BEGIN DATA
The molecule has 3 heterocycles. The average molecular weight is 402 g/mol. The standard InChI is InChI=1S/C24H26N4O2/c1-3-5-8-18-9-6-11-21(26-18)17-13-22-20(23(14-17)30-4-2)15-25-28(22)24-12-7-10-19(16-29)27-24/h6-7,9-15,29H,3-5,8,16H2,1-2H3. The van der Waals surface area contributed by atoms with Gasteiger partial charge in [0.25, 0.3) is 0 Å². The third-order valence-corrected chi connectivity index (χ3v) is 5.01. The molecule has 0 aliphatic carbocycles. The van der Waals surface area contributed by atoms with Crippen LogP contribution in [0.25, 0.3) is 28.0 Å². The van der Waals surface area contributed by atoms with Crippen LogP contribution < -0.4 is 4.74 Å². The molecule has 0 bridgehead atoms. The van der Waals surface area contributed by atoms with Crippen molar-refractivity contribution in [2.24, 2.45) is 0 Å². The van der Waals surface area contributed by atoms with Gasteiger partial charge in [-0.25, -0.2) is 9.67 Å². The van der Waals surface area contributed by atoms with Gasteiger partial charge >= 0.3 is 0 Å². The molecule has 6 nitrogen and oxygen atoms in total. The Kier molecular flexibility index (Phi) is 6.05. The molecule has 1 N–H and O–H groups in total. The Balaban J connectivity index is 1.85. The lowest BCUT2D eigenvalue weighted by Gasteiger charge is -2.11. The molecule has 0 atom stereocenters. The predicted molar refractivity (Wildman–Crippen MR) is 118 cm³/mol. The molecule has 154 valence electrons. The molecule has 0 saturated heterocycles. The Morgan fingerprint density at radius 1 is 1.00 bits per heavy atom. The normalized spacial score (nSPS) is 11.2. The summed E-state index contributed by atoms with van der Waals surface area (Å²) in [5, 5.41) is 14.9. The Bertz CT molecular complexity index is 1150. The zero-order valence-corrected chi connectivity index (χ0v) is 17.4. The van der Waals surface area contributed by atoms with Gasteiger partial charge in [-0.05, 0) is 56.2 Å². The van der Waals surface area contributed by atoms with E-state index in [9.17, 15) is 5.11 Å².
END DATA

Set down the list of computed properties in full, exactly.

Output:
The molecule has 3 heterocycles. The average molecular weight is 402 g/mol. The standard InChI is InChI=1S/C24H26N4O2/c1-3-5-8-18-9-6-11-21(26-18)17-13-22-20(23(14-17)30-4-2)15-25-28(22)24-12-7-10-19(16-29)27-24/h6-7,9-15,29H,3-5,8,16H2,1-2H3. The van der Waals surface area contributed by atoms with Gasteiger partial charge in [0.25, 0.3) is 0 Å². The third-order valence-corrected chi connectivity index (χ3v) is 5.01. The molecule has 0 aliphatic carbocycles. The van der Waals surface area contributed by atoms with Crippen LogP contribution in [0.25, 0.3) is 28.0 Å². The van der Waals surface area contributed by atoms with Crippen LogP contribution < -0.4 is 4.74 Å². The molecule has 0 bridgehead atoms. The van der Waals surface area contributed by atoms with Crippen molar-refractivity contribution in [2.24, 2.45) is 0 Å². The van der Waals surface area contributed by atoms with Gasteiger partial charge in [-0.25, -0.2) is 9.67 Å². The van der Waals surface area contributed by atoms with Gasteiger partial charge >= 0.3 is 0 Å². The molecule has 6 nitrogen and oxygen atoms in total. The Kier molecular flexibility index (Phi) is 6.05. The molecule has 1 N–H and O–H groups in total. The Balaban J connectivity index is 1.85. The lowest BCUT2D eigenvalue weighted by Gasteiger charge is -2.11. The molecule has 0 atom stereocenters. The predicted molar refractivity (Wildman–Crippen MR) is 118 cm³/mol. The molecule has 154 valence electrons. The molecule has 0 saturated heterocycles. The Morgan fingerprint density at radius 1 is 1.00 bits per heavy atom. The normalized spacial score (nSPS) is 11.2. The summed E-state index contributed by atoms with van der Waals surface area (Å²) in [5, 5.41) is 14.9. The Bertz CT molecular complexity index is 1150. The zero-order valence-corrected chi connectivity index (χ0v) is 17.4. The van der Waals surface area contributed by atoms with Gasteiger partial charge in [-0.05, 0) is 56.2 Å². The van der Waals surface area contributed by atoms with E-state index in [9.17, 15) is 5.11 Å².